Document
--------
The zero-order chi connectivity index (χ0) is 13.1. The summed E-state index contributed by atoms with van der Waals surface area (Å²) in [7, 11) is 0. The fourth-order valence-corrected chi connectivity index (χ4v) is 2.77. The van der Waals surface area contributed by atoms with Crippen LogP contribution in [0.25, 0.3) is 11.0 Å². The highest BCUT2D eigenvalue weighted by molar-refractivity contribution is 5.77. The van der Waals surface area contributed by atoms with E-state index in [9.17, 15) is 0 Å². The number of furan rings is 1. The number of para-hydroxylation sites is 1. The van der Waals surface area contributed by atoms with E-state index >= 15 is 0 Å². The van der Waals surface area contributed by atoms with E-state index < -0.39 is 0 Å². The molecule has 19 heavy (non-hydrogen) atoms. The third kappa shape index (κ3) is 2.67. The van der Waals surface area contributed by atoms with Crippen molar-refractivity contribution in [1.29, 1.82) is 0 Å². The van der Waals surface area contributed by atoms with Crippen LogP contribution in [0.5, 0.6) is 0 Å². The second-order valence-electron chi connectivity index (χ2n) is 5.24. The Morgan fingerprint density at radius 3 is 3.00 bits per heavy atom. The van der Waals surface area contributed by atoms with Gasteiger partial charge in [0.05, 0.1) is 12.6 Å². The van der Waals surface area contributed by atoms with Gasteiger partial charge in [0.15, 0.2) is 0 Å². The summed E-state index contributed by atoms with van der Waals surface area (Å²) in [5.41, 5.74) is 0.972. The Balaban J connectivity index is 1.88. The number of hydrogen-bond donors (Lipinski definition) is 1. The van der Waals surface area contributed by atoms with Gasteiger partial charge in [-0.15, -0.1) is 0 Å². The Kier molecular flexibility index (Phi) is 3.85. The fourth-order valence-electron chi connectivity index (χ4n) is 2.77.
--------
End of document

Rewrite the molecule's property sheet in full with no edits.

The zero-order chi connectivity index (χ0) is 13.1. The summed E-state index contributed by atoms with van der Waals surface area (Å²) in [7, 11) is 0. The fourth-order valence-corrected chi connectivity index (χ4v) is 2.77. The van der Waals surface area contributed by atoms with Crippen LogP contribution in [0.25, 0.3) is 11.0 Å². The highest BCUT2D eigenvalue weighted by molar-refractivity contribution is 5.77. The van der Waals surface area contributed by atoms with E-state index in [9.17, 15) is 0 Å². The number of furan rings is 1. The number of para-hydroxylation sites is 1. The van der Waals surface area contributed by atoms with E-state index >= 15 is 0 Å². The van der Waals surface area contributed by atoms with E-state index < -0.39 is 0 Å². The molecule has 19 heavy (non-hydrogen) atoms. The third kappa shape index (κ3) is 2.67. The van der Waals surface area contributed by atoms with Crippen molar-refractivity contribution in [1.29, 1.82) is 0 Å². The van der Waals surface area contributed by atoms with Crippen LogP contribution in [0.5, 0.6) is 0 Å². The second-order valence-electron chi connectivity index (χ2n) is 5.24. The Morgan fingerprint density at radius 3 is 3.00 bits per heavy atom. The van der Waals surface area contributed by atoms with Gasteiger partial charge in [0.05, 0.1) is 12.6 Å². The van der Waals surface area contributed by atoms with Gasteiger partial charge in [0.15, 0.2) is 0 Å². The summed E-state index contributed by atoms with van der Waals surface area (Å²) in [5.41, 5.74) is 0.972. The Balaban J connectivity index is 1.88. The number of hydrogen-bond donors (Lipinski definition) is 1. The van der Waals surface area contributed by atoms with Gasteiger partial charge in [-0.15, -0.1) is 0 Å². The Kier molecular flexibility index (Phi) is 3.85. The fourth-order valence-electron chi connectivity index (χ4n) is 2.77.